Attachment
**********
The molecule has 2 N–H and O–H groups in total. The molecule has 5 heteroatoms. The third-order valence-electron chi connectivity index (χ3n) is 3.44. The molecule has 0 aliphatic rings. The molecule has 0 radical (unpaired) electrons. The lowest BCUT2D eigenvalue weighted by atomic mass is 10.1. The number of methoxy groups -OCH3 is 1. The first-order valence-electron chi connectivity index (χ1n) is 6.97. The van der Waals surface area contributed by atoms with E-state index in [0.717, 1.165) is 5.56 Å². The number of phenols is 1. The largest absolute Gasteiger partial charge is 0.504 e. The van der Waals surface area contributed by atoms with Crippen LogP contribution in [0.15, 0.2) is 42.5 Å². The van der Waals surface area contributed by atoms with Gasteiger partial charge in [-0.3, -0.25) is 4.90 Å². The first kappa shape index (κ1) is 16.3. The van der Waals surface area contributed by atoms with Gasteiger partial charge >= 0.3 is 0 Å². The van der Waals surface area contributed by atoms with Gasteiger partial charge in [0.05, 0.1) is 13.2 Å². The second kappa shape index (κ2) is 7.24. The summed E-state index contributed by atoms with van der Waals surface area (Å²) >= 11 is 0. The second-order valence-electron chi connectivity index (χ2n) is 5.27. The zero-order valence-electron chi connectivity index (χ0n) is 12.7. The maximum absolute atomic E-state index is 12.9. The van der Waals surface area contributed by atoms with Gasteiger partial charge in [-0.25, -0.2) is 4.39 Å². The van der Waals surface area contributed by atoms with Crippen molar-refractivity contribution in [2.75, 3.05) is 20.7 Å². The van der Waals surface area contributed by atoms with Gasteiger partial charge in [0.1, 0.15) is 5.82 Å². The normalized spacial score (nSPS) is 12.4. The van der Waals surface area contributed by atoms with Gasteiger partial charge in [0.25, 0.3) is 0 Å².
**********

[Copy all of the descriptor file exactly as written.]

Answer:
The molecule has 2 N–H and O–H groups in total. The molecule has 5 heteroatoms. The third-order valence-electron chi connectivity index (χ3n) is 3.44. The molecule has 0 aliphatic rings. The molecule has 0 radical (unpaired) electrons. The lowest BCUT2D eigenvalue weighted by atomic mass is 10.1. The number of methoxy groups -OCH3 is 1. The first-order valence-electron chi connectivity index (χ1n) is 6.97. The van der Waals surface area contributed by atoms with E-state index in [0.717, 1.165) is 5.56 Å². The number of phenols is 1. The largest absolute Gasteiger partial charge is 0.504 e. The van der Waals surface area contributed by atoms with Crippen LogP contribution in [0.15, 0.2) is 42.5 Å². The van der Waals surface area contributed by atoms with Gasteiger partial charge in [-0.3, -0.25) is 4.90 Å². The first kappa shape index (κ1) is 16.3. The van der Waals surface area contributed by atoms with Gasteiger partial charge >= 0.3 is 0 Å². The van der Waals surface area contributed by atoms with Gasteiger partial charge in [0.05, 0.1) is 13.2 Å². The second kappa shape index (κ2) is 7.24. The summed E-state index contributed by atoms with van der Waals surface area (Å²) >= 11 is 0. The second-order valence-electron chi connectivity index (χ2n) is 5.27. The zero-order valence-electron chi connectivity index (χ0n) is 12.7. The maximum absolute atomic E-state index is 12.9. The van der Waals surface area contributed by atoms with Gasteiger partial charge in [-0.25, -0.2) is 4.39 Å². The van der Waals surface area contributed by atoms with Crippen molar-refractivity contribution in [2.75, 3.05) is 20.7 Å². The van der Waals surface area contributed by atoms with Gasteiger partial charge in [0.1, 0.15) is 5.82 Å². The normalized spacial score (nSPS) is 12.4. The van der Waals surface area contributed by atoms with Gasteiger partial charge in [0.25, 0.3) is 0 Å².